We’ll now explore each of the twelve factors and their conditional relationships.

Ignorance

The Buddha starts the sequence of factors with ignorance, avijja. What is ignorance?

Ignorance is not seeing the Four Noble Truths.

Ignorance, the Buddha says, is not knowing. Not ignorance in the sense of not knowing anything, but rather not seeing the Four Noble Truths — the truth of  suffering, its origin, its cessation and the way to its cessation. Ignorance does not mean the mere lack of conceptual understanding of these, but spiritual blindness, not  understanding the Four Noble Truths in their full depth and range.

Ignorance is not the 'uncaused' first cause of things. It too arises through conditions. As a mental factor it depends on the minds and bodies of beings. Though it arises through conditions, ignorance is the most fundamental condition.  Therefore the Buddha takes this as a starting point for links on the chain of causation.

With ignorance as condition the volitional formations arise

Volitional formations

Dependent on our spiritual blindness we engage in actions grounded in our wrong views, in illusions. We activate our will.

Volitional formations are mental formations. The factor of sankhara is equivalent to kamma, in the sense of volitional formations or acts of will which are expressed outwardly through the body and speech.

 

With volitional formations as condition consciousness arises

 Consciousness

From the Buddhist perspective, consciousness is not regarded as a single persisting entity, a self or a soul which continues unchanged. Consciousness is rather a series of acts of consciousness, each one arising and breaking up like the waves of the ocean. When death occurs the last act of consciousness in this life arises and passes away. But through the force of ignorance and volitional formations, the final act of consciousness generates a new act of consciousness and starts a new existence.

With consciousness as condition mentality-materiality arises

Mentality-materiality

A living being is a compound of five aggregates, the material factor being form and four mental factors being feeling, perception, mental formations and consciousness. (See Lesson 6.) On the mental side, associated with consciousness, are the other three factors of feeling, perception and mental formations.  These five aggregates continue all the way to death dependent on each other.

With mentality-materiality as condition the six sense faculties arise

The six  sense faculties  

The six sense faculties are the five physical sense faculties — the eye, ear, nose, tongue and body — as well as the mind faculty. The mind, the organ of thought, coordinates the other sense data and also cognizes its own objects — ideas, images, concepts, etc.

These faculties serve as our means for gathering information about the world.  Each faculty can receive the type of sense data appropriate to itself. The eye receives  form, the ear sounds, nose smells etc. Thus we come to the next link.

With the six sense faculties as condition contact arises

Contact

Consciousness comes together with the sense objects through the sense faculty. For example, the eye consciousness contacts form through the eye.

With contact  as condition feeling arises

Feeling

Feeling is the "effective tone" with which the mind experiences the object, the feeling being determined by the organ through which the feeling arises. For example, there is feeling born of eye contact, feeling born of ear contact, etc. By way of its effective quality, feelings are of three types: pleasant, painful and neutral feelings.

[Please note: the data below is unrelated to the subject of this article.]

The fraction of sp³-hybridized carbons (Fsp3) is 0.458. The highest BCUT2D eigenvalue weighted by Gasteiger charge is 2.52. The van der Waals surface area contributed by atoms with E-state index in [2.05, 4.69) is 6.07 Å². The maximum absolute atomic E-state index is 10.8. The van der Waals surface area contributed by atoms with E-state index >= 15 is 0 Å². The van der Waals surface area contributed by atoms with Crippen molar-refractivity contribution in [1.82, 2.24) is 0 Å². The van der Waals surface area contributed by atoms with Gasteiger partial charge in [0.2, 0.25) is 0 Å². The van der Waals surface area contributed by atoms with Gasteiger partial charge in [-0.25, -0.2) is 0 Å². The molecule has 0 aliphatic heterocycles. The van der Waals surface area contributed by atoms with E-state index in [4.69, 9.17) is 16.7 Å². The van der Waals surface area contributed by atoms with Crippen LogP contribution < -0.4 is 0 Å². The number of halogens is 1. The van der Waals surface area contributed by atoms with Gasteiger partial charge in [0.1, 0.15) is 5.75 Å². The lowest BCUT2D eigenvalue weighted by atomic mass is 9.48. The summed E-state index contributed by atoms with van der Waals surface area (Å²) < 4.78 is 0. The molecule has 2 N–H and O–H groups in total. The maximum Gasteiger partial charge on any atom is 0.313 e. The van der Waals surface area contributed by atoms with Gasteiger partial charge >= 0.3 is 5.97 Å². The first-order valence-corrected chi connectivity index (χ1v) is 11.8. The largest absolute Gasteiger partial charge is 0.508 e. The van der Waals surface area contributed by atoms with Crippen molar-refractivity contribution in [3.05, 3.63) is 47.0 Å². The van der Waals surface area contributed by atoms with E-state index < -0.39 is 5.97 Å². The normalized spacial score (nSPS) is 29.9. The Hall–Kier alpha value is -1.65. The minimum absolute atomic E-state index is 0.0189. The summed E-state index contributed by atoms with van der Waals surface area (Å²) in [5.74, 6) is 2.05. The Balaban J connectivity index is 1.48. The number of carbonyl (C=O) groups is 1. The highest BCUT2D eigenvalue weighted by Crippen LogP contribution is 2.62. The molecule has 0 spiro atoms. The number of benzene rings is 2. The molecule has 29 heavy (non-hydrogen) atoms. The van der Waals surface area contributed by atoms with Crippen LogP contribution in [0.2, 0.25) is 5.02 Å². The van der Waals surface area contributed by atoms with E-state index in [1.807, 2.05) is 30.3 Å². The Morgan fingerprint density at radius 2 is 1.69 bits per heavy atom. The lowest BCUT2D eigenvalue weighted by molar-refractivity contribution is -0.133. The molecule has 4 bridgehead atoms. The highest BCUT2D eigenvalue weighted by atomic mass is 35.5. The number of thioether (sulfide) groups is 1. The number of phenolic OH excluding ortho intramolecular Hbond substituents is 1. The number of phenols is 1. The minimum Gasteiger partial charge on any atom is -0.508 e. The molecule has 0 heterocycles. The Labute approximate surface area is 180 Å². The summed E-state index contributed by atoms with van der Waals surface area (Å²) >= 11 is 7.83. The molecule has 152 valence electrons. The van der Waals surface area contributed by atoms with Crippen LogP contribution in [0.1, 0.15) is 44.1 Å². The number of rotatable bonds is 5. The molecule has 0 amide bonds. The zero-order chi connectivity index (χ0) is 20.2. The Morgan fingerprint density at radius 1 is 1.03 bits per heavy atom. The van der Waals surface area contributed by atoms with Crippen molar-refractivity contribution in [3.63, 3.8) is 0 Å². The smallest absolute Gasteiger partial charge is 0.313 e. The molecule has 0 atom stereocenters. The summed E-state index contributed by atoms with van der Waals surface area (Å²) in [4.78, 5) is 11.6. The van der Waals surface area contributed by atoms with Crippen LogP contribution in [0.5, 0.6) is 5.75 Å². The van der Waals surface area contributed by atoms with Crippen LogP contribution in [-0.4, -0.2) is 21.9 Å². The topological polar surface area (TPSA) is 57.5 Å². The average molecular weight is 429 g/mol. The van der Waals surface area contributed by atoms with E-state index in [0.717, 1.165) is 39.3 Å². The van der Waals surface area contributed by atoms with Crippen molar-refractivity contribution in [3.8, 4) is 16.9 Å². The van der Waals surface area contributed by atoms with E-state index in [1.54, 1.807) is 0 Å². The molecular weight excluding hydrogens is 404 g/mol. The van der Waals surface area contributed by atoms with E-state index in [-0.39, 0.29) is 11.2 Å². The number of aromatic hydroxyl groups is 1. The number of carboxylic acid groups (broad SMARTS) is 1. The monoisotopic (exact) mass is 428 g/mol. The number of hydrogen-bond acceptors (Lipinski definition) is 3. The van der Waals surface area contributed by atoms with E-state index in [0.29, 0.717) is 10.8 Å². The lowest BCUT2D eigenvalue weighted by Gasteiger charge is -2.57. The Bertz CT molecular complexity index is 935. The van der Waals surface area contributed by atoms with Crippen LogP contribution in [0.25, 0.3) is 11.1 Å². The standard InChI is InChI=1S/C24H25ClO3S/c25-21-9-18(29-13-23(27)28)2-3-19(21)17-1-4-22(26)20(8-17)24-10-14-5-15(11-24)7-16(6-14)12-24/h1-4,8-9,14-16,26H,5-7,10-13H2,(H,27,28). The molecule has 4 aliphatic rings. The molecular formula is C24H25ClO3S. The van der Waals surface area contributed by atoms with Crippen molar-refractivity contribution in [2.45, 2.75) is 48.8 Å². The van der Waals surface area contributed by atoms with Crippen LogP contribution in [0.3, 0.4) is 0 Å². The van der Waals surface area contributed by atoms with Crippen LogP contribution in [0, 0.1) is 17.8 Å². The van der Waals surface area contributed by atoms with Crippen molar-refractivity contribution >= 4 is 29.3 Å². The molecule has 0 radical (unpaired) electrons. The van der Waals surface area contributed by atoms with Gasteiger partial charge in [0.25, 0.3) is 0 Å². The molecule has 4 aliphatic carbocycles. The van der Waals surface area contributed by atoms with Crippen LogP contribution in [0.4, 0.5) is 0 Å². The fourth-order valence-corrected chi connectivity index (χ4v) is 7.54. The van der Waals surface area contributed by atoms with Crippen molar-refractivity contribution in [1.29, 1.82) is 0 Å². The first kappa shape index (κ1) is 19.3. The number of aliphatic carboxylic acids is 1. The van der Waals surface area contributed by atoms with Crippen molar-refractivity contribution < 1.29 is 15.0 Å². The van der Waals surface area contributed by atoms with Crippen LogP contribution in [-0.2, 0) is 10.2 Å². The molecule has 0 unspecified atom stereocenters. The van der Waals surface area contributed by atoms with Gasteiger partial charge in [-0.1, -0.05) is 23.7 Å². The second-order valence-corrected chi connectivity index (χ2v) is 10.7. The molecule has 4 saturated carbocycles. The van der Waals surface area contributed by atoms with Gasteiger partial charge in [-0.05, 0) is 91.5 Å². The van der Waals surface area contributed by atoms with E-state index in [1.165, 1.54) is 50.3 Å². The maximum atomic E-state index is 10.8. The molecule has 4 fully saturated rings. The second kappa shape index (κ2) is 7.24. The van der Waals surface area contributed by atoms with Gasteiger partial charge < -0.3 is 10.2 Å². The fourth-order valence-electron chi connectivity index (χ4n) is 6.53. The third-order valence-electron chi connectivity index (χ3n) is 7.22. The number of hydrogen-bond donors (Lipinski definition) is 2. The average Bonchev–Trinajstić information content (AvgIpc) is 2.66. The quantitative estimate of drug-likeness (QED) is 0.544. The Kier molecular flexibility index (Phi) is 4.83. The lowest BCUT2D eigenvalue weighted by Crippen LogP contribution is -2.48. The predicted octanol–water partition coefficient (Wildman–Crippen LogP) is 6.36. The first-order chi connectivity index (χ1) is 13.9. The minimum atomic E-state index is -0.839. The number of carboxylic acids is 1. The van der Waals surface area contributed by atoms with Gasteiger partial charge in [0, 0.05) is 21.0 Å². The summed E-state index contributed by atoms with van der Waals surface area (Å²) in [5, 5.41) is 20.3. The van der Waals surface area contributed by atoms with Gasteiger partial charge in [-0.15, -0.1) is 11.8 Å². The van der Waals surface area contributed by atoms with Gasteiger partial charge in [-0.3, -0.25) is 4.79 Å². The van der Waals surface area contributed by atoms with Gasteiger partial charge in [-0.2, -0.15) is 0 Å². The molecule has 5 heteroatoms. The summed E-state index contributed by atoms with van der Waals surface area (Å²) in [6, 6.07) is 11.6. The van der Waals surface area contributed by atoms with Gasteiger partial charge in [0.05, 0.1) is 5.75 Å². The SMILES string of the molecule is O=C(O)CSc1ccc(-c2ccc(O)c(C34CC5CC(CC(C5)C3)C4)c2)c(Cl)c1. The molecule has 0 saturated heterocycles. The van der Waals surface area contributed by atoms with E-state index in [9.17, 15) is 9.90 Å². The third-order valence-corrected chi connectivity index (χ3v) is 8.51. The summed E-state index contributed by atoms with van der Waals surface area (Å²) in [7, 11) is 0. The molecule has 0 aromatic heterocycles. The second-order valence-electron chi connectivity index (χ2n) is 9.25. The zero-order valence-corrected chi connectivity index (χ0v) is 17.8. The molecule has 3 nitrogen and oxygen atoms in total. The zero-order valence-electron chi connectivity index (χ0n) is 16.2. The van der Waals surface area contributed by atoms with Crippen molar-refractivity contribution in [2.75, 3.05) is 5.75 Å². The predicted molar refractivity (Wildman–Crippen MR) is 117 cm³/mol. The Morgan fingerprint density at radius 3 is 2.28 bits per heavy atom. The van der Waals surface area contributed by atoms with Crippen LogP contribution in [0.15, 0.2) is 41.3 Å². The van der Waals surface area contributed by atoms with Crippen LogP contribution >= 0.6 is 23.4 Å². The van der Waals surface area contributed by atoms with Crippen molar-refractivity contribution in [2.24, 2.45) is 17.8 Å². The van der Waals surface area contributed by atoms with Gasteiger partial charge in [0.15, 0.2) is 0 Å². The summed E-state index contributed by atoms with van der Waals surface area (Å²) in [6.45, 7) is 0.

With feeling as condition craving arises


Craving

With this link we take a major step forward in the movement of the wheel of existence. All the factors we have mentioned so far — consciousness,  mentality-materiality, the six sense faculties, contact and feeling — arise from volitional formations.

But with the arising of craving, experience moves from the past to the causes operating in the present, those causes which generate a new existence in the future.

When we experience pleasant feelings we become attached to them.

When we experience pleasant feelings we become attached to them. We enjoy them, relish them, crave for a continuation of them. Thus craving arises. When we experience painful feeling, this pain awakens an aversion, a desire to eradicate its source, or to flee from them.

 

With craving as condition clinging arises

Clinging

Clinging is the intensification of craving. Here we are dealing with the forward movement of the round.

There are four types of clinging:

  • clinging to sense pleasures
  • clinging to views, theories and beliefs
  • clinging to rituals, rules and observances
  • cling to the notion of a self within the five aggregates
With clinging as condition existence arises

Existence

Bhava is the "kammicly" accumulative side of existence, the phase of life in which we act and accumulate kamma, in which we generate more volitional formations, in which we build up these formations, accumulate them in the flow of consciousness. When these kammas are accumulated after death they bring about a new existence. (You will learn about kamma in the next lesson.)

With existence as condition birth arises

With birth as condition ageing, death, sorrow,  lamentation, pain, grief and despair arise


Because we take birth in the future, we pay the inevitable price with ageing and death and also sorrow, lamentation, pain, grief and despair.


Dependent arising in practice

With feeling as condition craving arises

The link between feeling and craving is critical. This is why Buddha singles out craving as the origin of suffering in the Four Noble Truths. In our own practice we have to prevent feeling from leading to craving. We have to be mindful and clearly aware of the feeling that arises and not delight in them, hold to them, and cling to them.

As we have noted before, reading about and speculating about the concepts presented by the Buddha and recounted here are a necessary first step to the end of suffering. But we must see dependent origination arising in our own life if we are to be free. This course introduces the teachings, other Ashoka courses will guide you on the path.

 


From the Ashoka online course The Buddha's Teaching As It Is.